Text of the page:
Wednesday, 4 December 2019

Questions and answers on law part 5

1) Q. What is transfer by ostensible owner ?

A. Section 41 in The Transfer of Property Act, 1882
41. Transfer by ostensible owner.—Where, with the consent, express or implied, of the persons interested in immoveable property, a person is the ostensible owner of such property and transfers the same for consideration, the transfer shall not be voidable on the ground that the transferor was not authorised to make it: provided that the transferee, after taking reasonable care to ascertain that the transferor had power to make the transfer, has acted in good faith.

2) What is vested interest ?

Section 19 in The Transfer of Property Act, 1882
19. Vested interest.—Where, on a transfer of property, an interest therein is created in favour of a person without specifying the time when it is to take effect, or in terms specifying that it is to take effect forthwith or on the happening of an event which must happen, such interest is vested, unless a contrary intention appears from the terms of the transfer. A vested interest is not defeated by the death of the transferee before he obtains possession. Explanation.—An intention that an interest shall not be vested is not to be inferred merely from a provision whereby the enjoyment thereof is postponed, or whereby a prior interest in the same property is given or reserved to some other person, or whereby income arising from the property is directed to be accumulated until the time of enjoyment arrives, or from a provision that if a particular event shall happen the interest shall pass to another person.
3) What is conditional transfer?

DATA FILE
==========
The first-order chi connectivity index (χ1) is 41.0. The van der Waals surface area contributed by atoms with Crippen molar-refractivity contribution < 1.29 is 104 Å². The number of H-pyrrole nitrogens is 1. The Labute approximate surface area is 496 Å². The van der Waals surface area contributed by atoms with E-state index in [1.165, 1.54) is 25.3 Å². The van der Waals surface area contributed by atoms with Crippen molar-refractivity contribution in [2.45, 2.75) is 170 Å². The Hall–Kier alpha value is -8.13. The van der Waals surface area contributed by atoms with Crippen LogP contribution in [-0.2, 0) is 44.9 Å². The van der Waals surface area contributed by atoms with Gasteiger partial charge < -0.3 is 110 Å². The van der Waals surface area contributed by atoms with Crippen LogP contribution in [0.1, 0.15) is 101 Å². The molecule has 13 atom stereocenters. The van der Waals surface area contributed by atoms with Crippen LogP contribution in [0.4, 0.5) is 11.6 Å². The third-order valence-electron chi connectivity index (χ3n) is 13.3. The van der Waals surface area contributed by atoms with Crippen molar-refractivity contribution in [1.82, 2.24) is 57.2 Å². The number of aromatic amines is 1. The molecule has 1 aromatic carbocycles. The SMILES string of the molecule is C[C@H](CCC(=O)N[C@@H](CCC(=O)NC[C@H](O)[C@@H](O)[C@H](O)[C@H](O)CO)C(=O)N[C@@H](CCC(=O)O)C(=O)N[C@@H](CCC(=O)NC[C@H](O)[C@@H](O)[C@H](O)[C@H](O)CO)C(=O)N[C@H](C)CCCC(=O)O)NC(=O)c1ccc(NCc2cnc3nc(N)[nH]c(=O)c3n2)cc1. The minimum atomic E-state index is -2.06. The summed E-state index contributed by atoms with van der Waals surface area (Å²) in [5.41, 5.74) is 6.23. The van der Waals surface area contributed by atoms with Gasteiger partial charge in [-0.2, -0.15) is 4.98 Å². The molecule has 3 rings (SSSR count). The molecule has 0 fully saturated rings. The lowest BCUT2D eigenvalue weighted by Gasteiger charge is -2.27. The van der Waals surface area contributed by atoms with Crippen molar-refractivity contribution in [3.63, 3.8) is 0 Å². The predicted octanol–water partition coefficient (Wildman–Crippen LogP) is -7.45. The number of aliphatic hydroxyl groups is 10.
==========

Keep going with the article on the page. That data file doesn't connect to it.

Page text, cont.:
Section 25 of the Transfer of Property Act, 1882 explains what is a Conditional Transfer. Any transfer that happens on the fulfillment of a condition imposed on the other party for transfer of property. 
Section 25 in The Transfer of Property Act, 1882
25. Conditional transfer.—An interest created on a transfer of property and dependent upon a condition fails if the fulfilment of the condition is impossible, or is forbidden by law, or is of such a nature that, if permitted, it would defeat the provisions of any law, or is fraudulent, or involves or implies injury to the person or property of another, or the Court regards it as immoral or opposed to public policy. Illustration
(a) A lets a farm to B on condition that he shall walk a hundred miles in an hour. The lease is void.
(b) A gives Rs. 500 to B on condition that he shall marry A’s daughter C. At the date of the transfer C was dead. The transfer is void.
(c) A transfers Rs. 500 to B on condition that she shall murder C. The transfer is void.
(d) A transfers Rs. 500 to his niece C, if she will desert her husband. The transfer is void.

4) Which court has jurisdiction to cancel bail?

"439. Special powers of High Court or Court of Session regarding bail.
 (2) A High Court or Court of Session may direct that any person who has been released on bail under this Chapter be arrested and commit him to custody."

There is a like power available to the Court of the Magistrate to cancel bail under Section 437(5) of the Code that reads thus:-
"437. When bail may be taken in case of non-bailable offence.
 (5) Any Court which has released a person on bail under sub-section (1), or sub-section (2), may, if it considers it necessary so to do, direct that such person be arrested and commit him to custody.

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